The stockperson and some of the crew conveyed that several of the heavy steers were in a weakened condition at the time of loading, resulting in a number of steers falling down and having difficulty getting back up during the loading and penning up process. It was noted that numerous injuries were sustained at this time especially around the hips and lower legs.

The stockperson noticed a number of animals lying down. In order to prevent further injury the stockperson sought to stand the animals up, but in the process several animals sustained leg injuries, including five suffering leg breaks – these animals were immediately euthanised by the bosun.

The remainder of the mortalities occurred in the heavier Bos indicus steers starting around day 7 due to leg injuries and subsequent secondary illness which was unable to be determined due to the lack of post mortem kit. The vessel did not have a knife suitable to conduct post mortem examinations so none were conducted during the voyage.

Sick animals were moved to hospital pens and given medical treatment as well as modified feeding where required. Injectable treatment of animals was difficult as both of the two Westergun pole syringes on board were malfunctioning and unable to be repaired, there was however a working MasterJect pole syringe on board.

The consignment experienced a total of 53 mortalities - 29 mortalities occurred during the voyage with a further 24 occurring in port. The mortalities in port were due to the euthanasia of downer animals that were unfit for discharge.

Table 1: Summary of mortalities by day and cause.
Date Voyage Day Sea/Port Number of mortalities Cumulative Mortality Cause of mortalities
13/03/2019 1 Sea 0 0  
14/03/2019 2 Sea 2 2 1 Downer
1 Pneumonia
15/03/2019 3 Sea 1 3 Pneumonia
16/03/2019 4 Sea 2 5 1 Downer
1 Pneumonia
17/03/2019 5 Sea 3 8 1 Broken leg – Euthanised
2 Unknown
18/03/2019 6 Sea 3 11 1 Downer
2 Pneumonia
19/03/2019 7 Sea 1 12 1 Pneumonia
20/03/2019 8 Sea 6 18 2 Broken leg
3 Pneumonia
1 Unknown
21/03/2019 9 Sea 5 23 1 Bleeding
2 Broken leg
2 Unknown
22/03/2019 10 Sea 4 28 2 Bloat
3 Downer – Euthanised
23/03/2019 11 Sea 2 29 1 Downer – Euthanised
24/03/2019 12 Port 8 37 6 Downer – Euthanised
2  Pneumonia
25/03/2019 13 Port 16 53 16 Downer – Euthanised

Exporter’s Actions

As the number of mortalities increased the exporter notified the department that they would have a veterinarian present during discharge. The veterinarian conducted 15 post-mortems on animals that were unfit for discharge. The report provided by the veterinarian concluded that there were injuries mainly of the lower legs which progressed onto major tissue infections (cellulitis), fever, weakness and the inability to stand. The report stated that these findings supported the evidence of the stockperson that some of the larger steers were weak during loading and falling which may have manifested in these mortalities seven to eight days later.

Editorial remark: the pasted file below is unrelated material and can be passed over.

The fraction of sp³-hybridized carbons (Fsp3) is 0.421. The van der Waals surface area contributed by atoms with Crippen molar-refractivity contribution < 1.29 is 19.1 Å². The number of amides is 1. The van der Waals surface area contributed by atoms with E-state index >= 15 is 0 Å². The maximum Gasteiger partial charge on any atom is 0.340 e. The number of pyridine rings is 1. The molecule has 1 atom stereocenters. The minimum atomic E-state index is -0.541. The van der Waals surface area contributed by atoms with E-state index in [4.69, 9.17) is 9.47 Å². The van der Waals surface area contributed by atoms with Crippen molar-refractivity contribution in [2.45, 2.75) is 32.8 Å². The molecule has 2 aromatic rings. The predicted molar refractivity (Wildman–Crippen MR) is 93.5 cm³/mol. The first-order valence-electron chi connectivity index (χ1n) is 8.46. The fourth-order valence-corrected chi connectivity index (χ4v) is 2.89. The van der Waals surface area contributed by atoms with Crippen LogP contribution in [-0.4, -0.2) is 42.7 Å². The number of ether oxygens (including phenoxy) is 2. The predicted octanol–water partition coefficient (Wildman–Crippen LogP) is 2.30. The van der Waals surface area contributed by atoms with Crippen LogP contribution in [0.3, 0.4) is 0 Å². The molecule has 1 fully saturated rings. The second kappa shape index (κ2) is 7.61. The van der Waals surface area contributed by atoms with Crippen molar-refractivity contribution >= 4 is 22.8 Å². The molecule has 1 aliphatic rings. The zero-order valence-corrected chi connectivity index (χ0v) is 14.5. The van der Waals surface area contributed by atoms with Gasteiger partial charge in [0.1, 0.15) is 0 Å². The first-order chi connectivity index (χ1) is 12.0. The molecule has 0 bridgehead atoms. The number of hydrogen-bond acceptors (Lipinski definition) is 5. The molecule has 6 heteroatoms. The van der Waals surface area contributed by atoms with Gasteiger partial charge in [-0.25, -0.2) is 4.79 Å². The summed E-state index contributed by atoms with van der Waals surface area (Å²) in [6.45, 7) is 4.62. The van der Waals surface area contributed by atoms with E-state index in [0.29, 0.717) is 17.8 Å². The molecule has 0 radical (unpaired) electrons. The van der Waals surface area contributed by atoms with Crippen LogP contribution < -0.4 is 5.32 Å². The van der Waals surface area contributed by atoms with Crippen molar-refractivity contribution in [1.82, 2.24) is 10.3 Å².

The department required NACC to provide details of how they will mitigate the risk of future mortality incidents on their next four voyages of cattle from Townsville to Vietnam. This required consideration of:

  • sourcing of animals
  • their type (e.g. Bos indicus) and weight ranges
  • whether NACC were implementing any management plans
  • whether the fodder was being sourced from the same supplier as this consignment
  • any other preventative measures NACC would implement to prevent a similar adverse animal welfare outcome.

NACC advised the department that they will implement the following actions for future cattle consignments to Vietnam to mitigate the risk of another reportable mortality incident:

  • Bos taurus cattle will be individually assessed and monitored on entry and during their stay in pre-export quarantine to identify any signs of heat stress.  Any clinical signs of heat stress or pneumonia prior to loading will result in the animals being rejected for loading.  Bos taurus cattle will be loaded at the bow of the vessel, furthest away from the engine room.
  • As the Bison Express is an older design vessel, NACC will no longer load heavier cattle through the top door on this vessel, using only the side entrance (direct access).
  • NACC will load extra saw dust (above ASEL standards) on all long-haul voyages for extra bedding and to be spread at pressure points in raceways for loading and discharge.
  • NACC will conduct assessments of all stockperson’s capability and competency to perform required tasks prior to engagement on NACC voyages.

The department required an Independent Observer to accompany the next voyage however a statutory declaration was provided by NACC stating an observer could not be accommodated on that vessel. As such, additional monitoring activities were required of the stockperson.

Australian Maritime and Safety Authority Evaluation of the Vessel

The Australian Maritime Safety Authority (AMSA) conducted an investigation of the vessel on 22 May 2019 and concluded there was no apparent evidence of failure of livestock services that could be attributed to the cause of high livestock mortality.


After review and analysis of all reports including NACC’s investigation which detailed the clinical signs of the cattle on board, the department determined that the likely causes of mortalities were heat stress/pneumonia and leg injuries sustained during loading resulting in secondary issues and euthanasia. The department accepted the actions implemented by the NACC.

Last reviewed: 21 November 2019